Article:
Now, if I want to find the lumens and wattage of an array of these strips driven by a particular driver how do I do that?
10 of these strips using this driver: meanwell HLG-240H-48 https://www.meanwell.com/Upload/PDF/HLG-240H/HLG-240H-SPEC.PDF
This driver has total current of 5A, and a voltage range of 24-48v. I would like to wire these 10 by wiring 2 in series 5 times, then taking those 5 sets of 2 and parallel them together.
I can find the current per each of the 5 sets by dividing the driver current by 5. which is 5A/5 = 1A. Using the datasheets “current vs forward voltage” graph I can see that at 1 amp the voltage is about 19.6v. If I double the voltage: 19.6v * 2 = 39.2v. Each series pair uses 39.2v * 1A = 39.2w, multiply this by 5 = 39.2 * 5 = 196w. And the number of lumens is simply 10 * 2490 = 24900. So efficiency is: 24900/196 = 127 lm/w.
Clearly my calculations are incorrect. What am I doing wrong?
What you are missing is the increased lumen output from the increased current. That is given in the Figure 4 graph.
The lumen output will be about 140% of what it is at the test current (700mA), so roughly 3486 lumens per strip. Ten of these will give about 34,860 lumens for an efficacy of 34,860lm / 196w = 178lm/w.
In a real application, this won’t quite be true, because light output and Vf both drop slightly at elevated temperatures for a given current (which will be the case here due to self heating). The Vf drop adds slightly to efficiency, but the loss in light output more than makes up for that, so overall efficacy is reduced by about 3.5% percent if the case temperature rises to 60°C. This comes from Figures 7 and 8 on page 7 of the datasheet.
Thank you for breaking that down for me, very valuable.
It all makes sense now, but I want to be clear about one part. When calculating the total wattage that my strips will use, I take the driver’s max current and divide that by how many strips I have, then take that current and consult the data sheet graph “current vs forward voltage” to get the voltage. Then multiply that voltage by the total driver current. Is this the case regardless of how I wire the array, no matter how complicated a combination of serial and parallel wiring?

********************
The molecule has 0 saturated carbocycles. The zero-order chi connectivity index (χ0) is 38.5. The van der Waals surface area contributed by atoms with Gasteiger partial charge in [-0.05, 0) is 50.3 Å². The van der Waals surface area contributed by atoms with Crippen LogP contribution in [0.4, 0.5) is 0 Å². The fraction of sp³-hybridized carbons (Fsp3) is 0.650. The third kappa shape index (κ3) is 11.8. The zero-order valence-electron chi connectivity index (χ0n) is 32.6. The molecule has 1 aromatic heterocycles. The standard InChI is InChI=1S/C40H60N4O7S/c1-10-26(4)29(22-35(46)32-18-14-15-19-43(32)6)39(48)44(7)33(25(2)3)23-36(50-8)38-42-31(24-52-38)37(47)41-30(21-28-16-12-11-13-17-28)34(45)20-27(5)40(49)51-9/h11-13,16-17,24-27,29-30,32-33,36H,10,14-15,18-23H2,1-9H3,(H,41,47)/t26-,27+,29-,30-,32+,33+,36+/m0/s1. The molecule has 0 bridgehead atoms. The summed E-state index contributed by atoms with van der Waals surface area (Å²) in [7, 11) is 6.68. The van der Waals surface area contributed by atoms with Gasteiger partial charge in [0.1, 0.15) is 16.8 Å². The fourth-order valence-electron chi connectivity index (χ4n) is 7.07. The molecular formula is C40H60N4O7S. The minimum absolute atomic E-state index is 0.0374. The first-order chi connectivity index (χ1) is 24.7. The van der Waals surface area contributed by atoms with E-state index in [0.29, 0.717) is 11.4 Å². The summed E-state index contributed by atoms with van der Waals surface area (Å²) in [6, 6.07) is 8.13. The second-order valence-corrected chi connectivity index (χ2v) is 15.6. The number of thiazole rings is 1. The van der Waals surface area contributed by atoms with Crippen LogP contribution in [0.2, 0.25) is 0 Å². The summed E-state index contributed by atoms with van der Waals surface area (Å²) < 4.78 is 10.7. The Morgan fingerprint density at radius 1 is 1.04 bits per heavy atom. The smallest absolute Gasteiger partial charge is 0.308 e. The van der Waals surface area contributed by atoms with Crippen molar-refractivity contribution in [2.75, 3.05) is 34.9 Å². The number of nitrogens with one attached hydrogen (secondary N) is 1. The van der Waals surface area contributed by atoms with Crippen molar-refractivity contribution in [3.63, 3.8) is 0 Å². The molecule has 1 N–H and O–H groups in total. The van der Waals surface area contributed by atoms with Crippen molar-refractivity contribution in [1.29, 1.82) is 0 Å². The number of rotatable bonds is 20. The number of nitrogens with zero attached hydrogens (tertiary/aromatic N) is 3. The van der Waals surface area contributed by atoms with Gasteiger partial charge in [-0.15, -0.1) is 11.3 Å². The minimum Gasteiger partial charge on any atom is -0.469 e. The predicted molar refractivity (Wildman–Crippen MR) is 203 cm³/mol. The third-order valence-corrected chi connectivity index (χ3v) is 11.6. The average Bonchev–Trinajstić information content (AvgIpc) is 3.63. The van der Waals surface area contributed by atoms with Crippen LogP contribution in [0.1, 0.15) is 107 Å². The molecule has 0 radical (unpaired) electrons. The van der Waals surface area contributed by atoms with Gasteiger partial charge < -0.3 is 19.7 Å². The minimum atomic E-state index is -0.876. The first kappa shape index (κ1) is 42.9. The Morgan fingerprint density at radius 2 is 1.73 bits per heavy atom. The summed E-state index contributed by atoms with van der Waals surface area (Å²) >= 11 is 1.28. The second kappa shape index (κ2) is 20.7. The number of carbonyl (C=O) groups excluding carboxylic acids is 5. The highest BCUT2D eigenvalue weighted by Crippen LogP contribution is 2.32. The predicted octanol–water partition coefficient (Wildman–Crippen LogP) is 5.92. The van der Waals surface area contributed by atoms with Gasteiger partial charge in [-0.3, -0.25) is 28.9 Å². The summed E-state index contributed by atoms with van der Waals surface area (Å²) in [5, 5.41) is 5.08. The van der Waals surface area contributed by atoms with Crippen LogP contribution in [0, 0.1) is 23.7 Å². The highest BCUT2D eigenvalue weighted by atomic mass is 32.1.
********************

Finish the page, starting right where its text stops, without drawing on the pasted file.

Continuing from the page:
For example, if I wanted to wire 24 strips in series of 8, then parallel those sets of 8 in 3 times. I still just divide the driver max current by 24, find the voltage for that and multiply that voltage by the max current to find the wattage?
The arrangement makes a difference. If you have only three strings of LED “strips” in parallel, then each string will take 1/3 of the current pushed out by the constant current LED driver, regardless of how many “strips” are in the string (assuming you have the same number of strips in each string).
If you wanted each strip to run at 1A, then you need an LED driver which will output 3A and it would have to produce nearly 160V to guarantee that they turn on, since each strip will require 19.6 volts and there are 8 of them in series. In this case, since each string is 1A, the power used by each strip is 1A x 19.6V, or 19.6W, and the total power is 24 x 19.6W = 470.4W. You could also figure it out by looking at the total voltage of each string and multiplying that by the current through that string, so 156.8V x 1A = 156.8W, and since there are three strips, the total is 470.4W – same answer.
On the other hand, if you arranged them in 6 parallel strings of 4 strips per string, your LED driver would have to be able to output 6A to give each string 1A (6A / 6 strings = 1A per string). Since you only have 4 strips in each string in this arrangement, the voltage required would be nearly 80V (19.6V x 4 in series = nearly 80V). The total power of all of the strips will be exactly the same doing it this way. Each strip will have 1A passing through it and it will take about 19.6V, for a total of 470.4W.